This all feels quite disingenuous as it clearly puts theism as the "owner" of any and all discussions or rebuttals against the idea of belief... so your opinion is that the terminology defines the stance.


I avoid all words and doctrines where God and superstition is the root. Theism, atheism, agnosticism, pantheism, deism—all of these are positions regarding the same overused, empty and useless concept. Are there not more important things to consider?

Because I am against one side does not mean I am for the other. I am for and against all of them.


The only way out of the quagmire you have created for non-belief is to define completely new terminology, forsaking all etymology, and starting afresh without any context... which ironically would leave no counter stance/language, until someone could be bothered to define a rebuttal (without context, there is nothing for anyone to relate to).


There is no such thing as “non-belief”. Sorry. The terminology is ridiculous, and the idea of non-anything is a logical abortion and a contradiction. We don’t eat non-apples, we don’t play non-hockey and we don’t practice non-belief. Atheism relies too heavily on theistic concepts i.e. God, the Bible, free will etc. to refute theism. Therein lies the error, and also the humour.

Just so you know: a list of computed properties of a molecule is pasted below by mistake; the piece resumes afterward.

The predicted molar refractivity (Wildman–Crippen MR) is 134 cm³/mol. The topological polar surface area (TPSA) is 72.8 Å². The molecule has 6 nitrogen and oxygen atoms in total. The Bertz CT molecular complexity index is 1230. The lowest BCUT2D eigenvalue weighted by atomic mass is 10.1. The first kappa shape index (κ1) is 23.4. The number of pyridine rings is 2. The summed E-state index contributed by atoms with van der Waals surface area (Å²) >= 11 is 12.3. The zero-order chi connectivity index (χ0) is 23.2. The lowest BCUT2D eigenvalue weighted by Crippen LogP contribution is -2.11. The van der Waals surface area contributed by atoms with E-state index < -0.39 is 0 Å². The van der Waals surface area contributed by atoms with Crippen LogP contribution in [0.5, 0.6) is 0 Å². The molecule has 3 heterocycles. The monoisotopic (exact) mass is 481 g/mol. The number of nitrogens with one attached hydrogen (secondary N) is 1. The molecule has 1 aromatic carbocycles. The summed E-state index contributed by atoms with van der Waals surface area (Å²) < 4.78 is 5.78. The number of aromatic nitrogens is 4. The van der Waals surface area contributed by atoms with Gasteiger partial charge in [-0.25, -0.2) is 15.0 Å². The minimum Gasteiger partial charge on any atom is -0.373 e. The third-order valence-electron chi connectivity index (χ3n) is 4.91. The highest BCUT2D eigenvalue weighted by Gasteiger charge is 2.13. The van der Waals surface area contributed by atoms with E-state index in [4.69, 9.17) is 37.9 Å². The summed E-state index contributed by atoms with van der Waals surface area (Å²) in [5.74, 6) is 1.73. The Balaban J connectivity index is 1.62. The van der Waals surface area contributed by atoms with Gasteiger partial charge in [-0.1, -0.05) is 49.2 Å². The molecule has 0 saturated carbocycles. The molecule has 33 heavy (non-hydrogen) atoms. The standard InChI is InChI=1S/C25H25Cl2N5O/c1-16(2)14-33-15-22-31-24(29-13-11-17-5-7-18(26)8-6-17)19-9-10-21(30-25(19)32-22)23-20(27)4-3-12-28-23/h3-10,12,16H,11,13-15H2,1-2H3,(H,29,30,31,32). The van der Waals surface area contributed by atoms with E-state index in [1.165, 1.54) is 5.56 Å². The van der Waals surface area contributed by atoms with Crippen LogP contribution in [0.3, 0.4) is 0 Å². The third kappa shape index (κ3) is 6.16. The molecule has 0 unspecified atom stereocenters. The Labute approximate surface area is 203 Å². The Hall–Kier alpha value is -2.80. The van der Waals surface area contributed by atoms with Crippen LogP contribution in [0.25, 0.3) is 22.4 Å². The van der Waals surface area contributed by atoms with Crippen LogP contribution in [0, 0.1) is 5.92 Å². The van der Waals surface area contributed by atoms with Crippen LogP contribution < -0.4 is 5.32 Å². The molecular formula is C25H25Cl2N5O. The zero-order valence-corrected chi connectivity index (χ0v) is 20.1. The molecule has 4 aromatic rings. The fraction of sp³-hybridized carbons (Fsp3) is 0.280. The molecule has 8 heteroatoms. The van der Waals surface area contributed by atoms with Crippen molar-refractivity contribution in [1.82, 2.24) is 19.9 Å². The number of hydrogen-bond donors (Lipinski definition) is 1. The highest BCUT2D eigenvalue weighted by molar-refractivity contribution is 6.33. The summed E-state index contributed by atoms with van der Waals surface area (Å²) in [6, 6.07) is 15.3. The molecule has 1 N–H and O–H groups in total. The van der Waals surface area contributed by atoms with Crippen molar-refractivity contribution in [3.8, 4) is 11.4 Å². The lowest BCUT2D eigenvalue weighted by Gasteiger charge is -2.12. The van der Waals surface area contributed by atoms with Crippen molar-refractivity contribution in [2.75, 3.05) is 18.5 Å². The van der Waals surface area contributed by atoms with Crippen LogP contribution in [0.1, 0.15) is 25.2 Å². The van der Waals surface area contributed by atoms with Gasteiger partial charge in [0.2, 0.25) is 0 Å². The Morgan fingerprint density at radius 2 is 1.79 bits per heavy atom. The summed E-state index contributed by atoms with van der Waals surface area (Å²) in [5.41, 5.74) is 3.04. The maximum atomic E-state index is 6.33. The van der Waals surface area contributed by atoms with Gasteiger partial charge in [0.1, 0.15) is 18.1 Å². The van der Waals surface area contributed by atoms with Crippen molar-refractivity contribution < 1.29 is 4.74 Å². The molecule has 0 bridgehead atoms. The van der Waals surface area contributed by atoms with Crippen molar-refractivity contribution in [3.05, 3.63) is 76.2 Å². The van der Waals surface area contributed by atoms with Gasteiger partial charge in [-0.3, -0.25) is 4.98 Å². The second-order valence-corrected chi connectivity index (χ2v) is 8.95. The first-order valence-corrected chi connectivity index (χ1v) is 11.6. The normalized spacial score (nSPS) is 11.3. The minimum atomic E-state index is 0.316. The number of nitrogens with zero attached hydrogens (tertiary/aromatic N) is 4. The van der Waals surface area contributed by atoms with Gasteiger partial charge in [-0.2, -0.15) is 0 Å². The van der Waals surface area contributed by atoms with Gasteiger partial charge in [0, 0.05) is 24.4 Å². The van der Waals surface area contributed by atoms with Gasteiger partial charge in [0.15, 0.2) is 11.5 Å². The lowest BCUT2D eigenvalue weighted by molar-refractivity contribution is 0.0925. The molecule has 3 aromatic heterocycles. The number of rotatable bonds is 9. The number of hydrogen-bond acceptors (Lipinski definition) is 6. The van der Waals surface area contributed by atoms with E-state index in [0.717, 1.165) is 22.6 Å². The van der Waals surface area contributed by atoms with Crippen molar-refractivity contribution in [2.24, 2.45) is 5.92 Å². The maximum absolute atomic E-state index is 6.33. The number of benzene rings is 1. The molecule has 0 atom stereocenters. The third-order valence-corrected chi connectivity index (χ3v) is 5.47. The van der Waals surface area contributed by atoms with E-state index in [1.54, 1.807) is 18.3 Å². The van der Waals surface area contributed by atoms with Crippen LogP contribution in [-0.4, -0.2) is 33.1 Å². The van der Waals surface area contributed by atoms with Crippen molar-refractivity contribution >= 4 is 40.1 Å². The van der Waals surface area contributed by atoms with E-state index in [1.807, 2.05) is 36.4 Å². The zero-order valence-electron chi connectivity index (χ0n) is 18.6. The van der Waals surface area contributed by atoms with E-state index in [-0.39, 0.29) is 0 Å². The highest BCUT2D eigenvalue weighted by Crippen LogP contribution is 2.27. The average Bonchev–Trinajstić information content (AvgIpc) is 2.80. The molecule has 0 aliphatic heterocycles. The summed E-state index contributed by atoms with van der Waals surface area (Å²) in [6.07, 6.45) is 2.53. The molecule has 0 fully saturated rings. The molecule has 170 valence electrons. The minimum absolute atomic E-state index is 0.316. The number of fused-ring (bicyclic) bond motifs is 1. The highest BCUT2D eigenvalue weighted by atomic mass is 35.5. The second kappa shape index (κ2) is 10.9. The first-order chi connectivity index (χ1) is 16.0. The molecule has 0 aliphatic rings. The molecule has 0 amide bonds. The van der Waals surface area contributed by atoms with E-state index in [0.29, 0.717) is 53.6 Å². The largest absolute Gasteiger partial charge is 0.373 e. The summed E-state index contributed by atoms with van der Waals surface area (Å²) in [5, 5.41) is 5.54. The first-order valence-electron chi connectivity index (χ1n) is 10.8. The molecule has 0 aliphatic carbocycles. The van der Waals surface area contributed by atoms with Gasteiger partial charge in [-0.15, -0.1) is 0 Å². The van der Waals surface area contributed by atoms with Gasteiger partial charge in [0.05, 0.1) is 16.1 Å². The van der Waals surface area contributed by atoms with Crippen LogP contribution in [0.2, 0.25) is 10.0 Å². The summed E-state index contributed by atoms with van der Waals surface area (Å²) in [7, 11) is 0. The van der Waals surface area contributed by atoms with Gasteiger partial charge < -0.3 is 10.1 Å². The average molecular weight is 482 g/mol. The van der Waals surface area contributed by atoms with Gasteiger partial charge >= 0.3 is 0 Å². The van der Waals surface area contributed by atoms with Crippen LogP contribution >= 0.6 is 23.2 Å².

This is an awfully simplistic approach, wrapped up in some elegant language. It also assumes that theism was first... which is a whole other discussion, as I would postulate that belief only came afterwards, leaving all belief based systems as logical fallacies derived from the idea of non-belief (using your reasoning)... in other words; Which came first? Belief or non-belief?... the "first", in your line of reasoning will have defined the other.


Theism was first. How can one be without God if God was never there to be without? It’s like defining the people of the middle ages by saying they were without computers. Sure, it is logically and evidently true, but it’s meaningless. When these terms were used, they were devised under the idea that there was a God there to be without. Take Socrates for instance. If there were no gods to be without, he wouldn’t have been charged with being without gods.

The Buddhists were labelled nastika by the Brahman priests. It wasn’t that buddhists went around calling themselves nastika. It is a pejorative term, used to denounce and slander someone, as to condemn them in the eyes of the populace. This, of course, is all imaginary and untrue.


All your flowery language still leaves the simple question of "Is there god/s or not?"

The answer is "We don't know", and neither side "owns" the other.


Can you paint picture of a colour that doesn’t exist? Then how is it that people are able to picture a deity, and indeed, to paint their images, build their statues and pray to them, if they do not in some way exist?

Let’s look at the properties of a deity—and no, no make-believe properties such as omnipresence, omniscience and the like; such properties are also myths. Gods possess the exact same properties as Orcs, as Tom Sawyer, and Holden Caufield. In that sense, they do exist.